- Faster burst: Shoots at higher frequency (7 vs 6 flaps/sec) to capture the decisive moment.
- Longer lasting: Gets more shots (410 versus 330) out of a single battery charge.
- Sharper images: Has stabilization technology built-in to reduce the impact of hand-shake.
- Better lighting: Features a hotshoe and can thus hold and trigger an external flash gun.
- More heavily discounted: Has been around for much longer (launched in October 2013).
If the count of relative strengths (bullet points above) is taken as a measure, the XF10 is the clear winner of the match-up (18 : 8 points). However, the pertinence of the various camera strengths will differ across photographers, so that you might want to weigh individual camera traits according to their importance for your own imaging needs before making a camera decision. A professional wildlife photographer will view the differences between cameras in a way that diverges from the perspective of a family photog, and a person interested in architecture has distinct needs from a sports shooter. Hence, the decision which camera is best and worth buying is often a very personal one.
How about other alternatives? Do the specifications of the Fujifilm XF10 and the Olympus Stylus 1 place the cameras among the top in their class? Find out in the latest Best Prime Lens Compact Camera and Best Superzoom Camera listings whether the two cameras rank among the cream of the crop.
In any case, while the comparison of technical specifications can provide a useful overview of the capabilities of different cameras, it remains incomplete and does no justice, for example, to the way the XF10 or the Stylus 1 perform in practice. User reviews, such as those found at amazon, can sometimes inform about these issues, but such feedback is often incomplete, inconsistent, and biased.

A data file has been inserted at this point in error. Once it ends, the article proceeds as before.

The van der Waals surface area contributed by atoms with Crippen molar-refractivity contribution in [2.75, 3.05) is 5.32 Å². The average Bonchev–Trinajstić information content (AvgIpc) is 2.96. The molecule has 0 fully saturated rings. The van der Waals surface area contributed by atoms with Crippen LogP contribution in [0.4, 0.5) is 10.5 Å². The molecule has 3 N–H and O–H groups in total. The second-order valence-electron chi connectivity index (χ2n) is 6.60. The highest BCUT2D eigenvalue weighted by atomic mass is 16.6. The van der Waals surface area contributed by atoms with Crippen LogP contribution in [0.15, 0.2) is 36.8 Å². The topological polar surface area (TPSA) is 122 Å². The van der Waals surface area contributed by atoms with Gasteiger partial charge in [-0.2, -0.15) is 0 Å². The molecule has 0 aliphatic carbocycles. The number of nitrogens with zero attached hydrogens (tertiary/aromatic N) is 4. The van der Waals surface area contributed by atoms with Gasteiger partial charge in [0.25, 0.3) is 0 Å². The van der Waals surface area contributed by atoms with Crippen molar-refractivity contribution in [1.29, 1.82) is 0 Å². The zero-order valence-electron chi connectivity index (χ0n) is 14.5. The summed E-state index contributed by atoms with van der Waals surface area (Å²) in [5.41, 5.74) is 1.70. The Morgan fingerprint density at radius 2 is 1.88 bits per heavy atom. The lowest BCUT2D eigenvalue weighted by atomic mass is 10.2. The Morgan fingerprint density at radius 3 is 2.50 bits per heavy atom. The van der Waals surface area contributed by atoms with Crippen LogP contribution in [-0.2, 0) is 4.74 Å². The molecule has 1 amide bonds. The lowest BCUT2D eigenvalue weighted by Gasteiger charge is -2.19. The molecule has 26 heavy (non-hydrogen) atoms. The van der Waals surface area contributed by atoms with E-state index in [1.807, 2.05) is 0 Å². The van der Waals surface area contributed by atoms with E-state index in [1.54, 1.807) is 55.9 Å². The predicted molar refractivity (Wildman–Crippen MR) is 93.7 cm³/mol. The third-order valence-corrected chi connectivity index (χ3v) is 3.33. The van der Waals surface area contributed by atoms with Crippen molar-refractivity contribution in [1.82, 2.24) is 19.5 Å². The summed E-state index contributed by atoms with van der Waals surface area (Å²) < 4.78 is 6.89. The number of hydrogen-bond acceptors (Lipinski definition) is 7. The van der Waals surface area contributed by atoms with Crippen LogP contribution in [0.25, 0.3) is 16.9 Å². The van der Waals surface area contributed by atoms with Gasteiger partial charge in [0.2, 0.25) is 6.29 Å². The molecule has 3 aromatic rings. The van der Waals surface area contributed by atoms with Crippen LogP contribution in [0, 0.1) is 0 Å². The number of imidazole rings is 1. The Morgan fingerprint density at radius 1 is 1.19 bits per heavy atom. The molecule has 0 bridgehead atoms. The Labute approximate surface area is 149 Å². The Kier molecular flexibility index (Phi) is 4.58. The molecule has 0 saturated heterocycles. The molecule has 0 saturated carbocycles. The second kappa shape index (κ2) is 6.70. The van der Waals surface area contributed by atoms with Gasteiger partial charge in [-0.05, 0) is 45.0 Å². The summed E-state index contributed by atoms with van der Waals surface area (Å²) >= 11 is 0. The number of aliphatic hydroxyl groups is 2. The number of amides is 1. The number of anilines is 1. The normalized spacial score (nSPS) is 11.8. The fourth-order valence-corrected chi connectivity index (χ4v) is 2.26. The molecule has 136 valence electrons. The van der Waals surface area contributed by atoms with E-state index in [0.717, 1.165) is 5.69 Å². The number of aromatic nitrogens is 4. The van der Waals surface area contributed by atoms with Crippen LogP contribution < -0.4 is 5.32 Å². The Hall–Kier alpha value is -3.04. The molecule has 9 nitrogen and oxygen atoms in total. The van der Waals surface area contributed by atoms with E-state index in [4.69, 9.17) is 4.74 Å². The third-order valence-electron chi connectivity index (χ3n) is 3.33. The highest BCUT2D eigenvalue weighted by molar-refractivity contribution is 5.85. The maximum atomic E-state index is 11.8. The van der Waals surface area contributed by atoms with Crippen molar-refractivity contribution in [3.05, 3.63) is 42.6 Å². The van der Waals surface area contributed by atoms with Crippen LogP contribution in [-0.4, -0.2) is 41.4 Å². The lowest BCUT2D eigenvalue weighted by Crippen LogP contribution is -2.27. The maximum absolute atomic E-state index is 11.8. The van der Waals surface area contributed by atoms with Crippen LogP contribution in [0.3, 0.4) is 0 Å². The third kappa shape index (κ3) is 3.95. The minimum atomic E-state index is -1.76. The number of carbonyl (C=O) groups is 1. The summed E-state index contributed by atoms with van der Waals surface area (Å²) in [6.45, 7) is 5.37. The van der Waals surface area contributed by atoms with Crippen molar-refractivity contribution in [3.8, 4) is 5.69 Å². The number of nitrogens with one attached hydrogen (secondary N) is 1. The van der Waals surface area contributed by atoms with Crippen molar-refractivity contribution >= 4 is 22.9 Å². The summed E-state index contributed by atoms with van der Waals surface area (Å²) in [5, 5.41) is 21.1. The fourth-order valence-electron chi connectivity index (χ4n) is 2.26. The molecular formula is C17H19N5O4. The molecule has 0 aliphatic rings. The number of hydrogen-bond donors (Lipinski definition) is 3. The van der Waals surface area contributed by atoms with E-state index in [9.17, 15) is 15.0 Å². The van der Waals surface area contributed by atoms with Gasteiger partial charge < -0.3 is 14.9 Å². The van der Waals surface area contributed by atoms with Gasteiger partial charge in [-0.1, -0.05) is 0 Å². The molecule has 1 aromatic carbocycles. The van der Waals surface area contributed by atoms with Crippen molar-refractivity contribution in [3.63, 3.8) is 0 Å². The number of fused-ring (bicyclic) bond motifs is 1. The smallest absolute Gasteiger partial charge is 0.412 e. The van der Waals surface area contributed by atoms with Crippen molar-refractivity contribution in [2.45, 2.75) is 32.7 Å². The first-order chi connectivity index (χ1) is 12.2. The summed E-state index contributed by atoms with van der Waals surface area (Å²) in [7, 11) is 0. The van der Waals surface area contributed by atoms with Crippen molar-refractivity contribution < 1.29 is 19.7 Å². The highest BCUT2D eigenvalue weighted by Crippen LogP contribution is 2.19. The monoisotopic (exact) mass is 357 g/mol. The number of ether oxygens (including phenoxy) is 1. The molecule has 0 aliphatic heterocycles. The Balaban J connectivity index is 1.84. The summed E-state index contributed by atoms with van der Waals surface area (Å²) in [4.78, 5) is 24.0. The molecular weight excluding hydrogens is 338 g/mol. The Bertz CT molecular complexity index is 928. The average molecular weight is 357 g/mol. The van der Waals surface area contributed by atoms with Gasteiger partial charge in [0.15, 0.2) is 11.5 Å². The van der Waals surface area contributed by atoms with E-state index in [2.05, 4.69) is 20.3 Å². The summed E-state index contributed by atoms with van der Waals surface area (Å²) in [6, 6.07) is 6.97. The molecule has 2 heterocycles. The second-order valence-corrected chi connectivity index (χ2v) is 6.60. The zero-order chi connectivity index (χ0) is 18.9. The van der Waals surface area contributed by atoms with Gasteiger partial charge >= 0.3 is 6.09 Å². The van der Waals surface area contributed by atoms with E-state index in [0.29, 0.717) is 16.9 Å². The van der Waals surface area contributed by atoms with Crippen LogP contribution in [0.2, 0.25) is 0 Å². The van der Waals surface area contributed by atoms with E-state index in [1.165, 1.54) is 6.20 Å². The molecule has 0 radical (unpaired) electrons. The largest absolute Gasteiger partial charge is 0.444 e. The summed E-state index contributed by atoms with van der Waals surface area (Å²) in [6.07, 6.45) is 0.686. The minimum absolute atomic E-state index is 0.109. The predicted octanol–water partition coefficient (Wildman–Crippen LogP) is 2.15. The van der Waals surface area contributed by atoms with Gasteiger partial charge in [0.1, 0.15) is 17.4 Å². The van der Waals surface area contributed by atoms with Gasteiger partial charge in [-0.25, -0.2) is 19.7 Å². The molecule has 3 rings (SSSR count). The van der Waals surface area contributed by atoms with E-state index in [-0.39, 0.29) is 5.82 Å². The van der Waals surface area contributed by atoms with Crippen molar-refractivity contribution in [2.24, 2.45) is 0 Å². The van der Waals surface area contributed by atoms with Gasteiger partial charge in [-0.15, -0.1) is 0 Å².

This is why hands-on reviews by experts are important. The following table reports the overall ratings of the cameras as published by some of the major camera review sites (amateurphotographer [AP], cameralabs [CL], dpreview [DPR], ephotozine [EPZ], photographyblog [PB]). As can be seen, the professional reviewers agree in many cases on the quality of different cameras, but sometimes their assessments diverge, reinforcing the earlier point that a camera decision is often a very personal choice.
|1.||Fujifilm XF10||..||..||75/100||4/5||4.5/5||Jul 2018||499|
|2.||Olympus Stylus 1||..||+ +||..||4.5/5||4.5/5||Oct 2013||699|
|3.||Canon G9 X Mark II||4/5||..||75/100||4.5/5||4.5/5||Jan 2017||529|
|4.||Canon M100||3/5||+||..||4/5||3.5/5||Aug 2017||499|
|5.||Canon SX730||..||+||..||4/5||4/5||Apr 2017||399|
|6.||Canon G1 X Mark II||3/5||+||77/100||4/5||4.5/5||Feb 2014||799|
|7.||Canon G16||4/5||+||..||4.5/5||4.5/5||Aug 2013||549|
|8.||Fujifilm X-A7||3/5||..||81/100||4/5||3.5/5||Sep 2019||499|
|9.||Fujifilm X-T100||4/5||+||79/100||4/5||4.5/5||May 2018||599|
|10.||Fujifilm X100F||5/5||+||83/100||4.5/5||4.5/5||Jan 2017||1,299|
|11.||Fujifilm X70||4.5/5||..||76/100||4.5/5||4.5/5||Jan 2016||799|
|12.||Fujifilm X20||4/5||+ +||77/100||4.5/5||5/5||Jan 2013||599|
|13.||Olympus Stylus 1s||..||..||..||..||..||Apr 2015||699|
|14.||Olympus XZ-2||4/5||+||..||4.5/5||4.5/5||Sep 2012||599|
|15.||Panasonic TZ95||..||+ +||..||4.5/5||..||Feb 2019||449|
|16.||Panasonic FT7||..||+||..||3.5/5||3.5/5||May 2018||449|
|17.||Panasonic TZ90||..||+ +||..||4/5||4/5||Apr 2017||449|
|Notes: (+ +) highly recommended; (+) recommended; (o) reviewed; (..) not available.|